Saturday, August 31, 2013


Raphaela has always shown a depth of kindness and concern for others, and in the past, her nursery teachers have mentioned that she is "affectionate and sensitive." 

I never liked the word "sensitive," in my head it implies a fragile egg-shell quality, one which makes a person so reactive as to be inapproachable.  Some members of my family still believe this to be true about me, and often sugar coat rather than present me with straight forward honesty.

Note:  While pregnant, with a double dose of estrogen and other hormones coursing through my body, I did not become that bitchy emotional stereotype.  Actually each day brought more happiness and peace of mind; every time I threw up I thought to myself and smiled, "This means that it's working..."

Years of maturation, life experience and with the help of therapy, my inner strength and force of personality has managed to emerge, and I am happier and more balanced for it.  And while certain situations still make me feel nervous and attacked, that former me, the pushover introvert that I was throughout high school, has been permanently exorcised.

Today Raphaela and I watched a video on the New York Times site, "A Day in the Life of a Piano."  A series of stop-gap images, the trailer for the five minute clip warned that we should have tissues prepared for the conclusion (spoilers!).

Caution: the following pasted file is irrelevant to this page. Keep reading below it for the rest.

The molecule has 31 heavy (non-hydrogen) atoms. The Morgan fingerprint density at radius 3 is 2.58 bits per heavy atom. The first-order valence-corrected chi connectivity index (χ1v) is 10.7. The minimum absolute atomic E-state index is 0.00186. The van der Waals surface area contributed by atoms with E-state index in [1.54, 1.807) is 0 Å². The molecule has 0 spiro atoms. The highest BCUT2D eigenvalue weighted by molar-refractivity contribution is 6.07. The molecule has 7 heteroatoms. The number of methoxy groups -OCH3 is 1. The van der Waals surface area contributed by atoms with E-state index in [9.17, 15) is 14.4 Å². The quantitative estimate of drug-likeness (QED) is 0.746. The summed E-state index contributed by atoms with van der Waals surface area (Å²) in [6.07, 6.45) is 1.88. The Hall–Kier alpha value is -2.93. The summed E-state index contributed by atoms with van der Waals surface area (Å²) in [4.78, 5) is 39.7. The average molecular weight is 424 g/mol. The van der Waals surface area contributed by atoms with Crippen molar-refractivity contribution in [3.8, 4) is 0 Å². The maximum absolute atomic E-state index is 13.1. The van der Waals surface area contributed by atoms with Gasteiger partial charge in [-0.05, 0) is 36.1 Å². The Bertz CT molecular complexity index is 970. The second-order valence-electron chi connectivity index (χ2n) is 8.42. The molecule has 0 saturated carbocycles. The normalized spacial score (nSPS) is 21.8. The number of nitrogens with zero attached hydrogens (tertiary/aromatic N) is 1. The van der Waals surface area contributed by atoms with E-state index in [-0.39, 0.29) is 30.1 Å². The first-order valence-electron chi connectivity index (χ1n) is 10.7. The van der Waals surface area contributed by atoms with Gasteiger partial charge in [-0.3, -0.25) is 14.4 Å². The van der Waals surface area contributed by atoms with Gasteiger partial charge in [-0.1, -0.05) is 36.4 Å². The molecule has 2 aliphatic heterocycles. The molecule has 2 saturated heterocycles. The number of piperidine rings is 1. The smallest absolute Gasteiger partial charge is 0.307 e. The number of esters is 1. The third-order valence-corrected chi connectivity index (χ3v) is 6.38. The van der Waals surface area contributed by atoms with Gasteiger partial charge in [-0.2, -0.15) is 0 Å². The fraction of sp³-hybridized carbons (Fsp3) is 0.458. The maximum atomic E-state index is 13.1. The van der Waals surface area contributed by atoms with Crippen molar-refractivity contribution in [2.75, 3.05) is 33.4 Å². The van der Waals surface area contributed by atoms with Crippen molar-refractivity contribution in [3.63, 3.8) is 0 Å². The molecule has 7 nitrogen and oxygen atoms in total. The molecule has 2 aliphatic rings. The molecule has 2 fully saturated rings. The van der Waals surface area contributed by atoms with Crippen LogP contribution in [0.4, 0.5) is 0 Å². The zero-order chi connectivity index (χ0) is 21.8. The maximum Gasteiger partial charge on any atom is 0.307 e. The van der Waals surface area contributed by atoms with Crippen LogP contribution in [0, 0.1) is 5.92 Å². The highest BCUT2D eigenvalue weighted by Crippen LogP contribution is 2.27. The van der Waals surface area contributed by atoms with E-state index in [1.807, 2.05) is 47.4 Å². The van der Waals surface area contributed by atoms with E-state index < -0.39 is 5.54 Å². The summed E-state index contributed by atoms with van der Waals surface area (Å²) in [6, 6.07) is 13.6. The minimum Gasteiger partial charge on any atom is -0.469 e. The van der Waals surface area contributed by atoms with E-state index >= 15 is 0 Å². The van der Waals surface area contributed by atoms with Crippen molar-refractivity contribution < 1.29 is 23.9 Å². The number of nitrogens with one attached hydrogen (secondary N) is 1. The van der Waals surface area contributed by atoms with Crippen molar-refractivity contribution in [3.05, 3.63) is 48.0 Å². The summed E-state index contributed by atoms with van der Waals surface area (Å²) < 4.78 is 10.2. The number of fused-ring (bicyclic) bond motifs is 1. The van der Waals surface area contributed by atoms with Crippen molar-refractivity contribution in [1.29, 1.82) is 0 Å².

Indeed, at that shocking moment, I burst out in tears and Raphaela, so horrified by the scene, ran out of the room sobbing.  Both of us "sensitive," and both us in extreme empathy for a lone piano on the sidewalk in New York City.

I would not have shown her that video had I known the ending.

Wednesday, August 28, 2013

New Gan III

Today, the second day of the new Gan, the parents had been told that there would be limited hours (8-11 AM) and that we should not expect to stay with the children past nine AM.  I arranged the whole morning's worth of errands around that schedule.

Raphaela and I arrived at Gan a little before eight AM, and within five minutes, my daughter took my hand, literally showed me the door, and said, "Mommy, get out of here!  I won't cry if you leave."

Tuesday, August 27, 2013

New Gan II

Headline, front page, this morning's Israeli papers (27/8/13)